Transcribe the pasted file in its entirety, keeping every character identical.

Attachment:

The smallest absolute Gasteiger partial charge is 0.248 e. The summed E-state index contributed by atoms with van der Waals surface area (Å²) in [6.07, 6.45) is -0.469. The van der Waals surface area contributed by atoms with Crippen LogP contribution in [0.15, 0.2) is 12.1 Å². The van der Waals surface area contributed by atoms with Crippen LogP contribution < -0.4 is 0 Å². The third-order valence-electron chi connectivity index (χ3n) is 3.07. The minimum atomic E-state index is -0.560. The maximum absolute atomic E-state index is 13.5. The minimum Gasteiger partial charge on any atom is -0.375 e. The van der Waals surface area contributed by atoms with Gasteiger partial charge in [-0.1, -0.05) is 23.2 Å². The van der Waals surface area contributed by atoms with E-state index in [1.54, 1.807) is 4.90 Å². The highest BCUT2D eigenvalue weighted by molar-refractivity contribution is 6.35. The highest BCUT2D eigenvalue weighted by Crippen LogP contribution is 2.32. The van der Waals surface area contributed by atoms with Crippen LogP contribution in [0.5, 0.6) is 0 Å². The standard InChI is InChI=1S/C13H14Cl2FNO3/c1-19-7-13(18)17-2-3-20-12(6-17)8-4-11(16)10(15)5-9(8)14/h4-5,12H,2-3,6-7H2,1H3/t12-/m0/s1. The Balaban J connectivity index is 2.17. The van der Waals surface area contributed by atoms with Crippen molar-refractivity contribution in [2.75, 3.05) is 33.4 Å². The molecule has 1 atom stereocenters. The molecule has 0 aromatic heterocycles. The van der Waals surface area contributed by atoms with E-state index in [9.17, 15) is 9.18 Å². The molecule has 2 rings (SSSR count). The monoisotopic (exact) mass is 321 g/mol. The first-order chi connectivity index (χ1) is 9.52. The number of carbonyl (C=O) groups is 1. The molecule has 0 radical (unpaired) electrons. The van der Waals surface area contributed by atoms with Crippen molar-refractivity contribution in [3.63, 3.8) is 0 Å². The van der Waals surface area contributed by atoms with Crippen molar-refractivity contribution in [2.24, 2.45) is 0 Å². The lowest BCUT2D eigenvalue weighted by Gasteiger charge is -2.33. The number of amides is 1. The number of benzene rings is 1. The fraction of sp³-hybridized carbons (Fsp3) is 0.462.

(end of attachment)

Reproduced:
The smallest absolute Gasteiger partial charge is 0.248 e. The summed E-state index contributed by atoms with van der Waals surface area (Å²) in [6.07, 6.45) is -0.469. The van der Waals surface area contributed by atoms with Crippen LogP contribution in [0.15, 0.2) is 12.1 Å². The van der Waals surface area contributed by atoms with Crippen LogP contribution < -0.4 is 0 Å². The third-order valence-electron chi connectivity index (χ3n) is 3.07. The minimum atomic E-state index is -0.560. The maximum absolute atomic E-state index is 13.5. The minimum Gasteiger partial charge on any atom is -0.375 e. The van der Waals surface area contributed by atoms with Gasteiger partial charge in [-0.1, -0.05) is 23.2 Å². The van der Waals surface area contributed by atoms with E-state index in [1.54, 1.807) is 4.90 Å². The highest BCUT2D eigenvalue weighted by molar-refractivity contribution is 6.35. The highest BCUT2D eigenvalue weighted by Crippen LogP contribution is 2.32. The van der Waals surface area contributed by atoms with Crippen LogP contribution in [0.5, 0.6) is 0 Å². The standard InChI is InChI=1S/C13H14Cl2FNO3/c1-19-7-13(18)17-2-3-20-12(6-17)8-4-11(16)10(15)5-9(8)14/h4-5,12H,2-3,6-7H2,1H3/t12-/m0/s1. The Balaban J connectivity index is 2.17. The van der Waals surface area contributed by atoms with Crippen molar-refractivity contribution in [2.75, 3.05) is 33.4 Å². The molecule has 1 atom stereocenters. The molecule has 0 aromatic heterocycles. The van der Waals surface area contributed by atoms with E-state index in [9.17, 15) is 9.18 Å². The molecule has 2 rings (SSSR count). The monoisotopic (exact) mass is 321 g/mol. The first-order chi connectivity index (χ1) is 9.52. The number of carbonyl (C=O) groups is 1. The molecule has 0 radical (unpaired) electrons. The van der Waals surface area contributed by atoms with Crippen molar-refractivity contribution in [3.63, 3.8) is 0 Å². The van der Waals surface area contributed by atoms with Crippen molar-refractivity contribution in [2.24, 2.45) is 0 Å². The lowest BCUT2D eigenvalue weighted by Gasteiger charge is -2.33. The number of amides is 1. The number of benzene rings is 1. The fraction of sp³-hybridized carbons (Fsp3) is 0.462.